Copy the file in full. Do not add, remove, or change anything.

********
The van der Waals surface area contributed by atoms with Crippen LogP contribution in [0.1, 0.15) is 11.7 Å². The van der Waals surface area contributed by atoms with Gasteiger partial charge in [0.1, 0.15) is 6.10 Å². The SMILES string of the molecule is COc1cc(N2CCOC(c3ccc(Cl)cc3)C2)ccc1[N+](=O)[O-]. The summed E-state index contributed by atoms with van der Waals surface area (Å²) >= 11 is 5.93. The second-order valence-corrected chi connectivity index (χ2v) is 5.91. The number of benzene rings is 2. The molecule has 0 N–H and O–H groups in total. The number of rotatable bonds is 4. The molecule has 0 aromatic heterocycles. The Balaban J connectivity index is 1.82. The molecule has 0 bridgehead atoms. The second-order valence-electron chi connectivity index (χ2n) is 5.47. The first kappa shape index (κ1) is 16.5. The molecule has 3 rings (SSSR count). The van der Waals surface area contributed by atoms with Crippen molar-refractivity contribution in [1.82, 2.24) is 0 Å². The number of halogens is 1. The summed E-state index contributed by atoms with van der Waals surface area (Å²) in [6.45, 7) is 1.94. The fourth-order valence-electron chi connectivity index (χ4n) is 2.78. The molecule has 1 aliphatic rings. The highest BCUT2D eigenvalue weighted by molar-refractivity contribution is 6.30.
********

The van der Waals surface area contributed by atoms with Crippen LogP contribution in [0.1, 0.15) is 11.7 Å². The van der Waals surface area contributed by atoms with Gasteiger partial charge in [0.1, 0.15) is 6.10 Å². The SMILES string of the molecule is COc1cc(N2CCOC(c3ccc(Cl)cc3)C2)ccc1[N+](=O)[O-]. The summed E-state index contributed by atoms with van der Waals surface area (Å²) >= 11 is 5.93. The second-order valence-corrected chi connectivity index (χ2v) is 5.91. The number of benzene rings is 2. The molecule has 0 N–H and O–H groups in total. The number of rotatable bonds is 4. The molecule has 0 aromatic heterocycles. The Balaban J connectivity index is 1.82. The molecule has 0 bridgehead atoms. The second-order valence-electron chi connectivity index (χ2n) is 5.47. The first kappa shape index (κ1) is 16.5. The molecule has 3 rings (SSSR count). The van der Waals surface area contributed by atoms with Crippen molar-refractivity contribution in [1.82, 2.24) is 0 Å². The number of halogens is 1. The summed E-state index contributed by atoms with van der Waals surface area (Å²) in [6.45, 7) is 1.94. The fourth-order valence-electron chi connectivity index (χ4n) is 2.78. The molecule has 1 aliphatic rings. The highest BCUT2D eigenvalue weighted by molar-refractivity contribution is 6.30.